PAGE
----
The CIRA AMSU algorithm performance is also a function of how well the TC inner core is resolved. An estimate of Cloud Liquid Water (CLW) and TC size are used by the algorithm as predictors to help address sub-sampling. Like the CIMSS AMSU algorithm however if the TC eye is small and the TC center is not co-located with the actual AMSU-A Field of View (FOV) center then addition sub-sampling can occur due to position offset (bracketing). In other words the TC may be positioned in between adjacent FOV and therefore only partially sampled by those FOV.

Below are examples of 2 corrections applied to CIMSS AMSU estimates. The first correction (left) is applied when the TC center is determined to be significantly offset from the AMSU-A position (bracketed). Other scan position/TC position geometries may result in corrections being applied. The correction on the right represents sub-sampling due specifically to TC eye size. When the TC eye is smaller than the AMSU-A FOV the TC warm core will be sub-sampled.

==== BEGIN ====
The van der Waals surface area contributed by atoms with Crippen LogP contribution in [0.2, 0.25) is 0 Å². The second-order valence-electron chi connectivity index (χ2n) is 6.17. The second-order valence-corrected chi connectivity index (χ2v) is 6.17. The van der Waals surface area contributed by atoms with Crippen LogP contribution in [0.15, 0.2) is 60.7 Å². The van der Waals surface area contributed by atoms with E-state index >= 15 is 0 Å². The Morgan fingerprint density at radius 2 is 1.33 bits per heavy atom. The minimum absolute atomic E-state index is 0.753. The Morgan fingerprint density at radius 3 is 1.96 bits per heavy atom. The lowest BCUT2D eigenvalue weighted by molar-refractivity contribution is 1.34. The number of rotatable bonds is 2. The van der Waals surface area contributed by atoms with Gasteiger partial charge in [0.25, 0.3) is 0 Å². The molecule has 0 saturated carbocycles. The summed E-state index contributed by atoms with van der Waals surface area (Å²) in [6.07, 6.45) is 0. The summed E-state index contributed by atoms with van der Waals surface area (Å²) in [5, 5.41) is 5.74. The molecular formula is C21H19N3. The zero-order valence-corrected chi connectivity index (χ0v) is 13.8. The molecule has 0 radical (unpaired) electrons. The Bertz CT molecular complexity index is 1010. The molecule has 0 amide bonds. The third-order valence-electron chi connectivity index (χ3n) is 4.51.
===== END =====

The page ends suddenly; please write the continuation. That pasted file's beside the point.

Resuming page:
The goal of SATCON is to produce an estimate of TC intensity that is superior to both the individual members and a simple average of the members. 460 Cases of coincident estimates for all 3 algorithms from 1999-2009 were used to evaluate SATCON. Initial work involved using a simple weighting scheme to weight each member and then produce a SATCON estimate. Each member was weighted based on TC structure or instrument resolution characteristics. The ADT was weighted based on scene type, CIMSS AMSU was weighted based on if the TC inner core was resolved (based on the RMW) and CIRA was weighted based on the amount of eyewall convection within the AMSU-A FOV as determined by AMSU-B 89 Ghz. The results of this revealed performance that was better than the individual members and better than a simple average of the members for both MSLP and MSW (see tables below).

Information Sharing